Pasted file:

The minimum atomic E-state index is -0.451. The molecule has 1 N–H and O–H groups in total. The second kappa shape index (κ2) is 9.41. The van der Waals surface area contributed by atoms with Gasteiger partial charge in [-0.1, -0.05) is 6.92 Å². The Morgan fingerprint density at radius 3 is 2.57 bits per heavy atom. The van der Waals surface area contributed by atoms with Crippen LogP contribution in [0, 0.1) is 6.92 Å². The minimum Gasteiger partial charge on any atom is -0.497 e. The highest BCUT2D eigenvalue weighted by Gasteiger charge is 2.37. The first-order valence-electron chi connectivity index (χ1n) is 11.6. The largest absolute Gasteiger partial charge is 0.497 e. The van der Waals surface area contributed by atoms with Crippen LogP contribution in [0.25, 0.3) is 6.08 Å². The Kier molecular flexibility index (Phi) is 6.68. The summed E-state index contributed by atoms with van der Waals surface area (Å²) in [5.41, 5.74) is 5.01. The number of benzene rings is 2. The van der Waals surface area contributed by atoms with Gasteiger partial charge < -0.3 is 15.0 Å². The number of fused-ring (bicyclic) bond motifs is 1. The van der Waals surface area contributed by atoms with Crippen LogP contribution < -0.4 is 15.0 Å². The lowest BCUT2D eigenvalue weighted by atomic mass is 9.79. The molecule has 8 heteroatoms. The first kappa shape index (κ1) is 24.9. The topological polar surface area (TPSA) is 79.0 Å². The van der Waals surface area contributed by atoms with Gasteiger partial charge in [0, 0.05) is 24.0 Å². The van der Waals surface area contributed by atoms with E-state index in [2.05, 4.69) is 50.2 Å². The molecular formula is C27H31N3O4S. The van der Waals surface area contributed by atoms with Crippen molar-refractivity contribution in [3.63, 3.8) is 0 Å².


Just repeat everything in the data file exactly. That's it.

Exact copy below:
The minimum atomic E-state index is -0.451. The molecule has 1 N–H and O–H groups in total. The second kappa shape index (κ2) is 9.41. The van der Waals surface area contributed by atoms with Gasteiger partial charge in [-0.1, -0.05) is 6.92 Å². The Morgan fingerprint density at radius 3 is 2.57 bits per heavy atom. The van der Waals surface area contributed by atoms with Crippen LogP contribution in [0, 0.1) is 6.92 Å². The minimum Gasteiger partial charge on any atom is -0.497 e. The highest BCUT2D eigenvalue weighted by Gasteiger charge is 2.37. The first-order valence-electron chi connectivity index (χ1n) is 11.6. The largest absolute Gasteiger partial charge is 0.497 e. The van der Waals surface area contributed by atoms with Crippen LogP contribution in [0.25, 0.3) is 6.08 Å². The Kier molecular flexibility index (Phi) is 6.68. The summed E-state index contributed by atoms with van der Waals surface area (Å²) in [5.41, 5.74) is 5.01. The number of benzene rings is 2. The van der Waals surface area contributed by atoms with Gasteiger partial charge < -0.3 is 15.0 Å². The number of fused-ring (bicyclic) bond motifs is 1. The van der Waals surface area contributed by atoms with Crippen LogP contribution < -0.4 is 15.0 Å². The lowest BCUT2D eigenvalue weighted by atomic mass is 9.79. The molecule has 8 heteroatoms. The first kappa shape index (κ1) is 24.9. The topological polar surface area (TPSA) is 79.0 Å². The van der Waals surface area contributed by atoms with Gasteiger partial charge in [0, 0.05) is 24.0 Å². The van der Waals surface area contributed by atoms with E-state index in [2.05, 4.69) is 50.2 Å². The molecular formula is C27H31N3O4S. The van der Waals surface area contributed by atoms with Crippen molar-refractivity contribution in [3.63, 3.8) is 0 Å².